The Secret Runners of New York is currently being marketed to the teen and young adult audiences, but this book is really on the edge of what young adult fiction is.  While it is focused on teenage characters in high school, there are a significant number of very adult inclusions throughout the book.  It is interesting to note that in an interview at the back of the book, Reilly himself indicates that he does not see this story as being as a piece of young adult fiction, and I think that is shown in the way that he wrote this over-the-top story.  There is a high level of violence, drug use, coarse language and sexual references featured throughout this book, and as a result, I would say it is not really appropriate for the younger audiences and is probably more suited for older teenage readers.  This is definitely one of those young adult marketed books that adult readers can really enjoy, and there is no upper limit on enjoying this crazy tale.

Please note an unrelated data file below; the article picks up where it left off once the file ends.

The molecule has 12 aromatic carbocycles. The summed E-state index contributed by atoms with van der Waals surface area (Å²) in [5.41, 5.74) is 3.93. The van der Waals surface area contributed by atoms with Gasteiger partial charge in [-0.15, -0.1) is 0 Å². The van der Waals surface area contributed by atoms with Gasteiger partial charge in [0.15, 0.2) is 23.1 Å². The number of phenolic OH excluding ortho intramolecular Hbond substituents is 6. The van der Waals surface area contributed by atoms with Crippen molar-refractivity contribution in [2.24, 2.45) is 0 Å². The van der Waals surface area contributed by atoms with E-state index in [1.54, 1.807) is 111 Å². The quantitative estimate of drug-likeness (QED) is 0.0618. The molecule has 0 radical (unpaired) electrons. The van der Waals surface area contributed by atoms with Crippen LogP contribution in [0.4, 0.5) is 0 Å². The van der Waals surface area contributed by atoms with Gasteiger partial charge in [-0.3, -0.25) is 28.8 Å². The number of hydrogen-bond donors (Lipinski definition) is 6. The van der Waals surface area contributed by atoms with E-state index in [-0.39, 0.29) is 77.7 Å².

This was an incredibly entertaining and captivating book that I had a lot of fun with.  Matthew Reilly pulls no punches when it comes to portraying the book’s petty and vicious teenage rich girl antagonists, which turns an already intriguing science fiction book into a wild thrill ride of revenge, betrayal and insanity.  I have to say that I quite enjoyed my first taste of Matthew Reilly’s writing and I am extremely keen to check out some of his other works in the future.  At the moment The Secret Runners of New York is a standalone book, although the author leaves a number of storylines open for sequels or prequels, and I would be interested to see where he takes the story next.

Reckoning of Fallen Gods by R. A. Salvatore

Reckoning of Fallen Gods Cover.png